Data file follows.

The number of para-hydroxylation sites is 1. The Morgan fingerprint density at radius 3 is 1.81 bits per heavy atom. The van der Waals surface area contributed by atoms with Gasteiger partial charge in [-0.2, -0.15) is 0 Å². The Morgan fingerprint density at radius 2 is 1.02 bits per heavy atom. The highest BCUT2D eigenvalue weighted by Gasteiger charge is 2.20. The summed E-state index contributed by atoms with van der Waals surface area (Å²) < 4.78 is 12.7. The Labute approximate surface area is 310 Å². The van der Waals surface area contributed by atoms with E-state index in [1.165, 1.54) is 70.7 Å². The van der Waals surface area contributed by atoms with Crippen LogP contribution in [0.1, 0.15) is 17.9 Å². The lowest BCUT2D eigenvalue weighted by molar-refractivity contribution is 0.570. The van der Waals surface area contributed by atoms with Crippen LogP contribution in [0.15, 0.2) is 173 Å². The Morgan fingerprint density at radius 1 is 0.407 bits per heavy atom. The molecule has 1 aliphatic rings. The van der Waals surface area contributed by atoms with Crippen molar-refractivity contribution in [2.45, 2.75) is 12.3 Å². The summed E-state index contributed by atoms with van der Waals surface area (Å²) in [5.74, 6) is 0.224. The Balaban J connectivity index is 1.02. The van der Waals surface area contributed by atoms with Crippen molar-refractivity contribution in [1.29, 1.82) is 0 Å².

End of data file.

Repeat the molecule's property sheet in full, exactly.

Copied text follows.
The number of para-hydroxylation sites is 1. The Morgan fingerprint density at radius 3 is 1.81 bits per heavy atom. The van der Waals surface area contributed by atoms with Gasteiger partial charge in [-0.2, -0.15) is 0 Å². The Morgan fingerprint density at radius 2 is 1.02 bits per heavy atom. The highest BCUT2D eigenvalue weighted by Gasteiger charge is 2.20. The summed E-state index contributed by atoms with van der Waals surface area (Å²) < 4.78 is 12.7. The Labute approximate surface area is 310 Å². The van der Waals surface area contributed by atoms with E-state index in [1.165, 1.54) is 70.7 Å². The van der Waals surface area contributed by atoms with Crippen LogP contribution in [0.1, 0.15) is 17.9 Å². The lowest BCUT2D eigenvalue weighted by molar-refractivity contribution is 0.570. The van der Waals surface area contributed by atoms with Crippen LogP contribution in [0.15, 0.2) is 173 Å². The Morgan fingerprint density at radius 1 is 0.407 bits per heavy atom. The molecule has 1 aliphatic rings. The van der Waals surface area contributed by atoms with Crippen molar-refractivity contribution in [2.45, 2.75) is 12.3 Å². The summed E-state index contributed by atoms with van der Waals surface area (Å²) in [5.74, 6) is 0.224. The Balaban J connectivity index is 1.02. The van der Waals surface area contributed by atoms with Crippen molar-refractivity contribution in [1.29, 1.82) is 0 Å².